Speaking on Tuesday at the Hungarian Chamber of Commerce and Industry, the prime minister had a raft of bullish numbers to share. While GDP growth in 2016 came it at 2 percent, exceeding the EU and Eurozone averages, 2017 growth is expected to reach 4.1 percent. Citibank projects 4.3 percent growth in 2018 and Bank of America-Merrill Lynch has also improved its forecast for the Hungarian economy. Even the ever-cautious European Commission joined the chorus in February by raising growth expectations for the coming year.
“Now we have to protect our chance to guarantee a 3.5-4 percent GDP growth for 2017 and 2018, then raise it above 5 percent,” the prime minister said at the chamber.
If these targets are met, it will elevate Hungary to the top four performing economies in the EU. Unlike in previous decades, a record breaking external trade surplus of 10 billion euros accompanied this growth.
The credit rating agencies have noted the turnaround. After all three of the major credit rating agencies upgraded Hungary’s national debt last year, this year got underway with an even more promising outlook from Japanese Credit Rating Agency.
“The national budget balance for January showed a surplus of 123.4 billion forints, which is the best data in the 21st century,” the prime minister reported. Also, the general government deficit has fallen significantly, dropping 388.9 billion forints, and now stands at 848.3 billion.
Last year brought outstanding news on the jobs front as well. In 2016, the unemployment rate fell to 4.4 percent, the best data ever recorded in Hungary. The 2010 campaign promise to create a million workplaces by 2020 sounded ambitious back then but doesn’t sound so unrealistic now. Over the past several years, 700 thousand new workplaces have been created, and we’ve seen 54 months of continuous growth in employment.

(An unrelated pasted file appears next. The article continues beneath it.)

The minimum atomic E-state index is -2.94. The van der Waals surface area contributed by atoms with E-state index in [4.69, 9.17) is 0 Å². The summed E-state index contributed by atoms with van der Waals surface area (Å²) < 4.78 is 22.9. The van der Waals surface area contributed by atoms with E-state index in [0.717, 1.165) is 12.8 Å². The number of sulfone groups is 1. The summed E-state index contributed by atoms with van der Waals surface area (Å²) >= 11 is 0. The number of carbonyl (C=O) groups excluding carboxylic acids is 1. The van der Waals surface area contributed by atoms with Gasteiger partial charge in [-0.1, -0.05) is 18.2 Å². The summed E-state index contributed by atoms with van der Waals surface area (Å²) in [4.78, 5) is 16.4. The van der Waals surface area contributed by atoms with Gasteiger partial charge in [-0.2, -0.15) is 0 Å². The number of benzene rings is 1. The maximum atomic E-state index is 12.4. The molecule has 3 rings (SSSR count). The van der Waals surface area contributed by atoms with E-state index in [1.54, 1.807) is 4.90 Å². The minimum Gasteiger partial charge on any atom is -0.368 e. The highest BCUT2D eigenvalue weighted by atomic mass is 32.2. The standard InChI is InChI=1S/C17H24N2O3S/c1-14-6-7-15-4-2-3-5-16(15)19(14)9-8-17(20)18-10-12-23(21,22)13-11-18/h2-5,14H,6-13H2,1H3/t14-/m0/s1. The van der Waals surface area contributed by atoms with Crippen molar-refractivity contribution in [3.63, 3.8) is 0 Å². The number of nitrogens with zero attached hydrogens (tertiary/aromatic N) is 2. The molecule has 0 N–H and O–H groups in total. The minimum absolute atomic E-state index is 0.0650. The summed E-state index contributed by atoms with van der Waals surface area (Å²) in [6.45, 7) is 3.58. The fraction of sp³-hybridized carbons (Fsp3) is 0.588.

Meanwhile, Hungary cut the debt-to-GDP ratio to below 74 percent and even the cautious report of the European Commission expects further, significant shrinkage in the coming two years as the annual budget deficit remains below 3 percent.
The challenge is remaining responsible and prudent in times when the economic outlook appears so bright. Winter will come again eventually. “We need to protect our country from the imminent threats,” Prime Minister Orbán said. “We shouldn’t be so naive to think that everyone will just hang around and rejoice our success.”
This, in his thinking, always means harder work. “In order to sustain promising economic trends, we need to do more than we have done so far,” he said.
The hard work will first and foremost be to defend the national economy against the threats it is facing, (read more on my previous post, ‘The Hungarian model is working,’ says PM Orbán, ‘but faces 5 threats this year’) but also to maintain a cooperative spirit among businesses, employees and the government, and keep it out of daily, party politics.
Hungary’s continued economic progress seems a good bet these days, but we have plenty more work ahead.